One of the sadly common sights of winter is an all-dressed-up-and-nowhere-to-go restaurant. Mood lighting, draped tables, kitchen staff busying away, waiters at attention, and just two or three uneasily scattered tables.
My feeling is, if you love food – you probably love eating out. Food is art and creativity, but restaurants are businesses with relatively modest profit margins (yes, really, the overheads are enormous).
Mostly, they have to be open for business six days a week, 52 weeks a year. If we ignore them for three or four months, during winter, because it's cold and/or wet outside, and we don't feel like braving it, they might not make it through to the summer.
So I'm saying that if you like to be able to choose from a wide selection of restaurants, be waited on by confident and experienced staff, and enjoy the creative output of a great kitchen, it's your social and civic duty to support them through the winter.
Me, I'm happy to sacrifice take-outs, make my own packed lunches for work, and limit my cappuccino orders. A meal at a good restaurant at least once a month makes a memory that any number of toasted cheese-and-hams from the corner cafe can’t match.
The really, really good thing about eating out in winter, though, is that restaurants go to great effort to coax us through the doors. I had an amazing meal at Societi Bistro at Cape Town's V&A Waterfront the other day, part of an inspired series from chef Dan Evans.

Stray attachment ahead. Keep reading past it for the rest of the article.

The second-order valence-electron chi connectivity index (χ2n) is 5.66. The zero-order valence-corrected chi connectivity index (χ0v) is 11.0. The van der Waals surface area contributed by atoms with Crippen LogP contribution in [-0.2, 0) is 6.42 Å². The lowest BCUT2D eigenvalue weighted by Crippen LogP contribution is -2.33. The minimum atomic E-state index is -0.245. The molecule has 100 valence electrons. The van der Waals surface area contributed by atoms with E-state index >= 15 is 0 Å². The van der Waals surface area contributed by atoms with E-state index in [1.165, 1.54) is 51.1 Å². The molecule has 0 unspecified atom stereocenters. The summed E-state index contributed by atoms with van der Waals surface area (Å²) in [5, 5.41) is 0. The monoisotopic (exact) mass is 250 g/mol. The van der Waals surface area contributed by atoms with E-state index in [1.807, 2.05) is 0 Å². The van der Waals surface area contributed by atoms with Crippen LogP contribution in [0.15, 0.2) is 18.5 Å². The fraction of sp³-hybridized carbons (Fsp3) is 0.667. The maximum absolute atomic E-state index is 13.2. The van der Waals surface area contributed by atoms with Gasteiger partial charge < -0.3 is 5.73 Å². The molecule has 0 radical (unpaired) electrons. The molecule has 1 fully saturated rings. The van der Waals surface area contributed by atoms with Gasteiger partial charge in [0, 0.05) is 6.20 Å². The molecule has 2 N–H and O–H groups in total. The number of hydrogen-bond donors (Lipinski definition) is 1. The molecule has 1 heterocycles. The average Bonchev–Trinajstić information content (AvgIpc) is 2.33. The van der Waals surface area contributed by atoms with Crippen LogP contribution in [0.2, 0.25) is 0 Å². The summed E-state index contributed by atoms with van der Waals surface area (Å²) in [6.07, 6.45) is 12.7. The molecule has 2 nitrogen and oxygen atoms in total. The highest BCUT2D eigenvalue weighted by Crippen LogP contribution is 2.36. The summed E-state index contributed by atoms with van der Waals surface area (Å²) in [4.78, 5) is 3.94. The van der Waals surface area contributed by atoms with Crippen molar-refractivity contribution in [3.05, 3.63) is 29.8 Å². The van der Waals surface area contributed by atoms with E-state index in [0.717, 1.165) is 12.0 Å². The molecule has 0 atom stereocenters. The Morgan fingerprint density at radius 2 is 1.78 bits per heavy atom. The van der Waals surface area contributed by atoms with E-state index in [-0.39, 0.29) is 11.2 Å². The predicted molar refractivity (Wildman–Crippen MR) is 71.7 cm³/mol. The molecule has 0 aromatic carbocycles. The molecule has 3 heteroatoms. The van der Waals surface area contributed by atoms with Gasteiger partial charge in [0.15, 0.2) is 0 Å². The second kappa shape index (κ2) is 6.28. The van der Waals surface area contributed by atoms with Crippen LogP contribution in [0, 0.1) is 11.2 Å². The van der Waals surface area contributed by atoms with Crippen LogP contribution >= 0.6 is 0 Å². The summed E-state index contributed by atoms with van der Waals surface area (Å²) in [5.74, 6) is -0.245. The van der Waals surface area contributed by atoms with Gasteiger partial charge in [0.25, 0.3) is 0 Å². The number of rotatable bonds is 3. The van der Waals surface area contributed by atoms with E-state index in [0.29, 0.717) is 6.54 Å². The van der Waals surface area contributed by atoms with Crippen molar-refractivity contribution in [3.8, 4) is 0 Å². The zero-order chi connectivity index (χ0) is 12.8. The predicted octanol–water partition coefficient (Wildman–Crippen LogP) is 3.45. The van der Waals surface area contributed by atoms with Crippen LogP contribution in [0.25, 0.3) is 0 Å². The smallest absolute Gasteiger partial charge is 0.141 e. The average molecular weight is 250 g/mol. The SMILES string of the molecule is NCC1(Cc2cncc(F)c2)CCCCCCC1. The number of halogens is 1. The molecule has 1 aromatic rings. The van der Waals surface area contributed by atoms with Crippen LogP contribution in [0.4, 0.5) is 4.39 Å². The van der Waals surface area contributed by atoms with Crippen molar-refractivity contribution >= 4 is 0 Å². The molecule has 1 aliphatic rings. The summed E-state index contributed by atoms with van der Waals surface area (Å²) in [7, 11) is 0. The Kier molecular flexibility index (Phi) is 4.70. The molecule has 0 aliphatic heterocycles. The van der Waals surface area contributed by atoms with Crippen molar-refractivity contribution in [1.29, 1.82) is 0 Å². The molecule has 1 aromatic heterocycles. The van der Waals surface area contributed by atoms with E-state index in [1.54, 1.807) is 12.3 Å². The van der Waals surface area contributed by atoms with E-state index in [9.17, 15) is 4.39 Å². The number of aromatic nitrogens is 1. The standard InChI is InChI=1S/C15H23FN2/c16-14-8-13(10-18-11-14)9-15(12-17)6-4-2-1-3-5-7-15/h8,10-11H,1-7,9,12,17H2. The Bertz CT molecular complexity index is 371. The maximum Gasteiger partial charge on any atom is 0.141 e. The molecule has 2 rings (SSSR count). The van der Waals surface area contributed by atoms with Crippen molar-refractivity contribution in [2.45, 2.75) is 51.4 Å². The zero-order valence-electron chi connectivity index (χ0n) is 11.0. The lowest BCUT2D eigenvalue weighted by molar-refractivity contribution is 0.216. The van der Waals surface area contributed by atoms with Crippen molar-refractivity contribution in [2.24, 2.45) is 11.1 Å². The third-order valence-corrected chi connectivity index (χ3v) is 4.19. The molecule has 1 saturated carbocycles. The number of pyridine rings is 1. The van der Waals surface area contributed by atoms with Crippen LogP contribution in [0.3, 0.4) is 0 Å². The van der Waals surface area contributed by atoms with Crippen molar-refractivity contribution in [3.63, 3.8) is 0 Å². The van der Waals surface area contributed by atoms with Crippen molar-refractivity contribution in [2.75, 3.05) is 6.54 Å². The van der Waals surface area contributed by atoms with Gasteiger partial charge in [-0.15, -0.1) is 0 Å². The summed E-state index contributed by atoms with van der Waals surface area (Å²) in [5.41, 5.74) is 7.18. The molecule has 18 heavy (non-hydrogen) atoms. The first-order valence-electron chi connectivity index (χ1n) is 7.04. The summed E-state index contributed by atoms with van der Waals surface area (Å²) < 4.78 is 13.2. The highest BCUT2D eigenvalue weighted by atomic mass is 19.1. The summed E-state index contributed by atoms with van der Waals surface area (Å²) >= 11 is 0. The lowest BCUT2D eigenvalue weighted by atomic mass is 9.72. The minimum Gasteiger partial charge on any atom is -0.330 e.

He's building well-priced menus around specific flavours. You've missed the menu inspired by chilli and Hartenberg (peppers piedmontese with goats cheese, followed by chilli con carne and sour cream, with a dessert of roasted pineapple and chilli ginger ice cream), and the one inspired by chocolate and Diemersfontein (prawns 'Acapulco'; grilled springbok loin with raspberry vinegar and bitter chocolate jus, and Parisian truffle cake).
But you're still in time for menus inspired by Zonnebloem and garlic (until July 10); Durbanville wines and – love this – quinces (July 18 to 24); and a menu inspired by Fleur du Cap and goats cheese the following week.
A bit of winter tongue-wagging
A bit of scandal about the chef, by the way. He's a truly interesting Englishman, lured to South Africa by Kitchen Cowboy Pete Goffe-Wood, who knew Evans from his own days of working in London. Evans came for Cassia, on Nitida wine estate in the Durbanville area. It's a joint venture including Goffe-Wood and chef-cum-conqueror-of-China's-Great-Wall, David Grier.
Evans – whose food at Cassia was reminiscent of the faux-brutal food of London darling Fergus Henderson's St John restaurant – comes with a great CV. Training from Joel Rubichon (France) and Alistair Little (UK), and a series of popular restaurants, including London’s iconic and achingly trendy The Fire Station.
Within what felt like weeks, though, Evans had gone from Cassia. Where? How? No-one's saying, but he was rumoured to have performed a deliciously dramatic offended chef routine that, once the dust had settled, was generally thought to be inconsistent with the set-up at Cassia; a mutually agreed parting of the ways was said to follow. Then he re-emerged at Societi Bistro.
So, I said to the waiter, hoping to get the lowdown: "Just how scary is Dan Evans?"
He looked bemused. Not scary at all, it transpires. "I've never even seen him in a bad mood."
Damn. Don’t you hate it when your drama gets popped?
Heather Parker is the editor of Health24 and Bride magazine. She is one of SA's most respected journalists, and a serious foodie to boot.